The lights are on
Update: We spoke with Razer CEO Min-Liang Tan about his offer to assist Mojang founder Markus "notch" Persson with a Minecraft VR. While Razer isn't willing to discuss upcoming projects, we did speak briefly about VR and how Razer's work intersects the growing trend.
Tan says that Razer will go where the gamers are, and the company is always listening to what the community is interested in. "As long as there is gaming, we are positioned for success, because we are committed to making what our community requires of us – VR included," he says. "This separates us from every other brand in the world. We believe in focusing on gamers, and we don't intend to change that in the future. We have one of the largest in-house teams of engineers in the industry for a reason, and that reason is to innovate responsively."
With regard to his offer to Persson, Tan mentions that Razer's work has helped the company build relationships, which might be positioned well to assist Mojang. "In terms of VR, we are probably the only company with the right expertise, talent and resources to solve the interface challenges in the space, and we’ve been working very closely with some partners to address that," he says. "I won't comment on specific details, but I will say that future VR product launches are definitely interesting to us."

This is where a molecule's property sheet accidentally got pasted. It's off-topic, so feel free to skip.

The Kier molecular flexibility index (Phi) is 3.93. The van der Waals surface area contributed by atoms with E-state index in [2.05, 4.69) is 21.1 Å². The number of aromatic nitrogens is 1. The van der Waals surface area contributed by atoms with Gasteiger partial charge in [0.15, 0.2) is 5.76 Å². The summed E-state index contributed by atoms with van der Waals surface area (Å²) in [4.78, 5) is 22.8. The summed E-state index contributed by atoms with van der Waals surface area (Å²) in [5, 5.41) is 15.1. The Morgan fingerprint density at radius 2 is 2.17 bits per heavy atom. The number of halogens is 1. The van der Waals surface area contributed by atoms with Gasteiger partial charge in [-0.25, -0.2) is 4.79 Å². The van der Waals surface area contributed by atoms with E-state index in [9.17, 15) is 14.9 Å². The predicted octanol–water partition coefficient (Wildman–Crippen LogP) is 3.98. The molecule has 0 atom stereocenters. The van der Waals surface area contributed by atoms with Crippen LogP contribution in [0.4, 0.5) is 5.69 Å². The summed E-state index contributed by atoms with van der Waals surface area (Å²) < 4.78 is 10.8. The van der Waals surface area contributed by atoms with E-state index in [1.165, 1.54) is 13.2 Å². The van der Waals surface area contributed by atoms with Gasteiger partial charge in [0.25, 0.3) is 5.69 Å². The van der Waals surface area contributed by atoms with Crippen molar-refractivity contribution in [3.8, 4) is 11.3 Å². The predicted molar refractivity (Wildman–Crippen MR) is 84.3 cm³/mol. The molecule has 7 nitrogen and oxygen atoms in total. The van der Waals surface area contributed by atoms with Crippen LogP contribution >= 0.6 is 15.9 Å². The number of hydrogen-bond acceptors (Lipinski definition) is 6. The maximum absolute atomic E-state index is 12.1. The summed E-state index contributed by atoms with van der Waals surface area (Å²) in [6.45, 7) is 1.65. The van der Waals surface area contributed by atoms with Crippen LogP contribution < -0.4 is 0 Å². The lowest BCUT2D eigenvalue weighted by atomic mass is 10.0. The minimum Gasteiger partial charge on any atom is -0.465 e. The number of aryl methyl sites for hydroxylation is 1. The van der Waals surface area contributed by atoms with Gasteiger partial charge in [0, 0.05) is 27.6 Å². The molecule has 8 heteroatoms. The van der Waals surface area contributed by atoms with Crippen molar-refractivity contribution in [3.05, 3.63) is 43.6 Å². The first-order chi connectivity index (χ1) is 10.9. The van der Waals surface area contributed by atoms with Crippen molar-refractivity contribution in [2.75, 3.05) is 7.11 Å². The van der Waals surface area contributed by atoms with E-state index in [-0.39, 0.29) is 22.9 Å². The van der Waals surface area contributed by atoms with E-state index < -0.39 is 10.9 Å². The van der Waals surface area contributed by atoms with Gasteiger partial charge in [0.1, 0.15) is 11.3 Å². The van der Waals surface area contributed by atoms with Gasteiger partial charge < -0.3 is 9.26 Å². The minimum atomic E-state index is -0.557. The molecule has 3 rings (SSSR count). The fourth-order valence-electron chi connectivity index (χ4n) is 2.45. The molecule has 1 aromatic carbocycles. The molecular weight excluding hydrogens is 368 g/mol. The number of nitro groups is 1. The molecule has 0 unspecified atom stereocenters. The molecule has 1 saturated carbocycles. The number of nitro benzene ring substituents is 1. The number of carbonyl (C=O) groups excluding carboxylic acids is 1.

Razer's Hydra motion controller has been used by some VR hopefuls as the go-to controller. When we tested the Sulon Cortex VR display at GDC, we were handed two Hydras that served as guns in the virtual world.
Yesterday, Mojang founder and Minecraft creator Markus “notch” Persson expressed his disapproval of the deal that saw Facebook purchase Oculus for $2 billion. Persson, who backed the Oculus Kickstarter at the $10,000 level said that he was canceling plans for Minecraft on the platform because “Facebook creeps me out.”
In response, Razer CEO Min-Liang Tan reached out to Persson via Twitter. “Perhaps we can help out,” he writes. “Will be in touch.”
At CES, Razer unveiled plans for a modular computing system and a wearable with two OLED screens. It’s not out of the realm of possibility that that the company is considering (or is already in development with) its own VR project. We’ve reached out to Razer for clarification and will update should we receive a response.
Our TakeRazer seems a likely suspect to join the VR race. With VR taking off and the company’s motion-based Hydra controller already in use for some head-mounted display input solutions, I wouldn’t be the least bit surprised for Tan and company to announce its own plans.
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